Category Archives: Short Story

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NEW INFO:

*Via the magic of 3DS Streetpass and Twitter I’ve managed to secure a paying job writing about videogames. Indeed. You can catch me writing copy over at GamerTell now. I’ll be doing news, previews, reviews, and the occasional feature.

*In a similar vein, I’ve started up clickbliss with a few friends. We’ll be looking to write about games, technology, music, and culture. At the moment the site is still under construction and without content, but we’ve set our Twitter, Facebook, Youtube, and Soundcloud up for action as well. I’ll be acting as editor-in-chief, systems manager, social media editor, as well as doing art and all the techy nonsense. So basically this should prove to be a lot of work. Material will be rolling in soon.

*I’m working on two tarot based projects in my spare time:
-One is a card game that I’m the process of fleshing out the rules to. After there is a solid foundation I hope to create some cards and playtest it.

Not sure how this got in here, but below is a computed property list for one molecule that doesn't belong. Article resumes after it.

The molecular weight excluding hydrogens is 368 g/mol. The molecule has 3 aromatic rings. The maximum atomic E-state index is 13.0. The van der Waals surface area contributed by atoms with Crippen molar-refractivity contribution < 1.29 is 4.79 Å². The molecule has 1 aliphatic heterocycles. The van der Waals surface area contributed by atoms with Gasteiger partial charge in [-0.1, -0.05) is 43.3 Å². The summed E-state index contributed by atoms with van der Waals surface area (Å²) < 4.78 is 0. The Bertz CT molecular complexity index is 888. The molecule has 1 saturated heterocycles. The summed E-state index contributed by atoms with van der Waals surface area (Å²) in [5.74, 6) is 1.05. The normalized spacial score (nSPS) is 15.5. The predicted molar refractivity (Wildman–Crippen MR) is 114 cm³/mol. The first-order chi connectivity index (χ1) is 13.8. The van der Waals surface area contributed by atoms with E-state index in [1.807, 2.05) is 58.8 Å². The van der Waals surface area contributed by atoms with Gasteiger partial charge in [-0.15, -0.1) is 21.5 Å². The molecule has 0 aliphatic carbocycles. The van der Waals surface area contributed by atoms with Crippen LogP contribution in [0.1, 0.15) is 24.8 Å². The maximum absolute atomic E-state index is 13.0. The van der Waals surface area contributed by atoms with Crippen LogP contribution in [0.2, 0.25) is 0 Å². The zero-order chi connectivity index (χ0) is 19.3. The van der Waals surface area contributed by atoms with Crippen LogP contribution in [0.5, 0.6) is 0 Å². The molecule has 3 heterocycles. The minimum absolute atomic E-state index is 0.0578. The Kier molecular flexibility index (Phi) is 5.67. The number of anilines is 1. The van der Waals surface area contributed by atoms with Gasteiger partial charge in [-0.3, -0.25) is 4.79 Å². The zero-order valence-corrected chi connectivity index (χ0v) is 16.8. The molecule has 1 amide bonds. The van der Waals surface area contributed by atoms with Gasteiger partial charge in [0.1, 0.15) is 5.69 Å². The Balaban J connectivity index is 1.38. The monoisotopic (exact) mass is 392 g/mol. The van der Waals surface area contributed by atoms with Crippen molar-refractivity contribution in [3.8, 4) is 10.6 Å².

-The other is a set of stories titled THE FORTUNE TELLER which revolve around a lot of mythological elements. While I initially intended to write it as a set of poems in the style of “From the Mouth of the Stars” the plot and backstories are starting to become detailed to the point where I’m considering writing it instead a set of stylized short stories. So far there are many moons, civilizations rising and falling, nymphs, the world tree and all manner of nonsense going on.

That’s all for now. I’ll be hoping to be updating this with more detailed progress reports and previews of my work, and perhaps some more art or comics soon.
As always you can look for me on all the nonsense social media channels, which are also annoyingly attached to the sidebar on the right there.

TWENTY ONE.

I can never hurt him. I throw my fists at him, kick him, swear and yell until my chest is stinging with sharp agony. Nothing. He stands and laughs in the haze of half memory, looking down upon me. His arms are against my shoulders, knees to my legs and his body pinning down mine. I’m slip my shoulder. I ‘m going to take my swing. One last ti–